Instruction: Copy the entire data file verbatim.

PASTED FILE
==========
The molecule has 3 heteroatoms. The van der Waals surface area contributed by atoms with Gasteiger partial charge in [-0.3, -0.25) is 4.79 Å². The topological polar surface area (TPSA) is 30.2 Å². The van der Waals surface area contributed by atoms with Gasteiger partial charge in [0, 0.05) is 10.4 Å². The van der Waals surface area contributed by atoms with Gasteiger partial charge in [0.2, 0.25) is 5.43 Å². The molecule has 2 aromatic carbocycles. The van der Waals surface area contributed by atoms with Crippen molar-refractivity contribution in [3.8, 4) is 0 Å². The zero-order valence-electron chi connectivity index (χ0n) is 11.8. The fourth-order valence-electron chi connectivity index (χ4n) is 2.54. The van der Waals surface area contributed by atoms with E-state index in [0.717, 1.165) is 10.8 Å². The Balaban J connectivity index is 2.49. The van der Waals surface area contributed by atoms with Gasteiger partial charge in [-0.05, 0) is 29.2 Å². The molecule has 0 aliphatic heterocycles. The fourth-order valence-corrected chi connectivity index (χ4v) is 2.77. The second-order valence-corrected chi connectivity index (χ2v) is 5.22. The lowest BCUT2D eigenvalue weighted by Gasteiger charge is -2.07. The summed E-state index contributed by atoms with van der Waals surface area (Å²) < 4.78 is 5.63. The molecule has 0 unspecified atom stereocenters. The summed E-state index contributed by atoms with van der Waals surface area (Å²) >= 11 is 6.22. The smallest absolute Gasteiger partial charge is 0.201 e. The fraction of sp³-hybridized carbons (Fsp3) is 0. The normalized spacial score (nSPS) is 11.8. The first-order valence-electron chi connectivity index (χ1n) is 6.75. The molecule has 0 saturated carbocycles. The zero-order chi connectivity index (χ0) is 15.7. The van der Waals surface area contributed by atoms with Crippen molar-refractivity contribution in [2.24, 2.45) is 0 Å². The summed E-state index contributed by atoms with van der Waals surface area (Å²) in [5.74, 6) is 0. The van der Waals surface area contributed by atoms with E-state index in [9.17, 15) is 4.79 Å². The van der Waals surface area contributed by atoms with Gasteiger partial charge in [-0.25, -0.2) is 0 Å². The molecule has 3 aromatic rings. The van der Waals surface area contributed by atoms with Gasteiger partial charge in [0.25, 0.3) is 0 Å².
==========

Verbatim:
The molecule has 3 heteroatoms. The van der Waals surface area contributed by atoms with Gasteiger partial charge in [-0.3, -0.25) is 4.79 Å². The topological polar surface area (TPSA) is 30.2 Å². The van der Waals surface area contributed by atoms with Gasteiger partial charge in [0, 0.05) is 10.4 Å². The van der Waals surface area contributed by atoms with Gasteiger partial charge in [0.2, 0.25) is 5.43 Å². The molecule has 2 aromatic carbocycles. The van der Waals surface area contributed by atoms with Crippen molar-refractivity contribution in [3.8, 4) is 0 Å². The zero-order valence-electron chi connectivity index (χ0n) is 11.8. The fourth-order valence-electron chi connectivity index (χ4n) is 2.54. The van der Waals surface area contributed by atoms with E-state index in [0.717, 1.165) is 10.8 Å². The Balaban J connectivity index is 2.49. The van der Waals surface area contributed by atoms with Gasteiger partial charge in [-0.05, 0) is 29.2 Å². The molecule has 0 aliphatic heterocycles. The fourth-order valence-corrected chi connectivity index (χ4v) is 2.77. The second-order valence-corrected chi connectivity index (χ2v) is 5.22. The lowest BCUT2D eigenvalue weighted by Gasteiger charge is -2.07. The summed E-state index contributed by atoms with van der Waals surface area (Å²) < 4.78 is 5.63. The molecule has 0 unspecified atom stereocenters. The summed E-state index contributed by atoms with van der Waals surface area (Å²) >= 11 is 6.22. The smallest absolute Gasteiger partial charge is 0.201 e. The fraction of sp³-hybridized carbons (Fsp3) is 0. The normalized spacial score (nSPS) is 11.8. The first-order valence-electron chi connectivity index (χ1n) is 6.75. The molecule has 0 saturated carbocycles. The zero-order chi connectivity index (χ0) is 15.7. The van der Waals surface area contributed by atoms with Crippen molar-refractivity contribution in [2.24, 2.45) is 0 Å². The summed E-state index contributed by atoms with van der Waals surface area (Å²) in [5.74, 6) is 0. The van der Waals surface area contributed by atoms with E-state index in [9.17, 15) is 4.79 Å². The van der Waals surface area contributed by atoms with Gasteiger partial charge in [-0.25, -0.2) is 0 Å². The molecule has 3 aromatic rings. The van der Waals surface area contributed by atoms with Gasteiger partial charge in [0.25, 0.3) is 0 Å².